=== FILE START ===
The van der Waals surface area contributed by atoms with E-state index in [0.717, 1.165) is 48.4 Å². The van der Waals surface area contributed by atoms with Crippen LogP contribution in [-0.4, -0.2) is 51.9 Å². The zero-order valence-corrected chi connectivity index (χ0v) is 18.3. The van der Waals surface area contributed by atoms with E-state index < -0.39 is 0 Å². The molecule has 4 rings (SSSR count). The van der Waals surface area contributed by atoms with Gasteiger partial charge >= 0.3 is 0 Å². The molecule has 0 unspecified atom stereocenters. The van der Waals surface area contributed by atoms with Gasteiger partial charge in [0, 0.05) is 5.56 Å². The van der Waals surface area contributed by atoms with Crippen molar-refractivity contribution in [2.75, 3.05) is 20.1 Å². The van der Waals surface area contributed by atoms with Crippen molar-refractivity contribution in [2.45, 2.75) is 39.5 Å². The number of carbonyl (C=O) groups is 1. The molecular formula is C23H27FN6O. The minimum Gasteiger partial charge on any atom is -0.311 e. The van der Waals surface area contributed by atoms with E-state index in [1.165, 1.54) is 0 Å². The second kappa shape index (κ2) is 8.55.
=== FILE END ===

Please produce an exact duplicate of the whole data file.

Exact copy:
The van der Waals surface area contributed by atoms with E-state index in [0.717, 1.165) is 48.4 Å². The van der Waals surface area contributed by atoms with Crippen LogP contribution in [-0.4, -0.2) is 51.9 Å². The zero-order valence-corrected chi connectivity index (χ0v) is 18.3. The van der Waals surface area contributed by atoms with E-state index < -0.39 is 0 Å². The molecule has 4 rings (SSSR count). The van der Waals surface area contributed by atoms with Gasteiger partial charge >= 0.3 is 0 Å². The molecule has 0 unspecified atom stereocenters. The van der Waals surface area contributed by atoms with Gasteiger partial charge in [0, 0.05) is 5.56 Å². The van der Waals surface area contributed by atoms with Crippen molar-refractivity contribution in [2.75, 3.05) is 20.1 Å². The van der Waals surface area contributed by atoms with Crippen molar-refractivity contribution in [2.45, 2.75) is 39.5 Å². The number of carbonyl (C=O) groups is 1. The molecular formula is C23H27FN6O. The minimum Gasteiger partial charge on any atom is -0.311 e. The van der Waals surface area contributed by atoms with E-state index in [1.165, 1.54) is 0 Å². The second kappa shape index (κ2) is 8.55.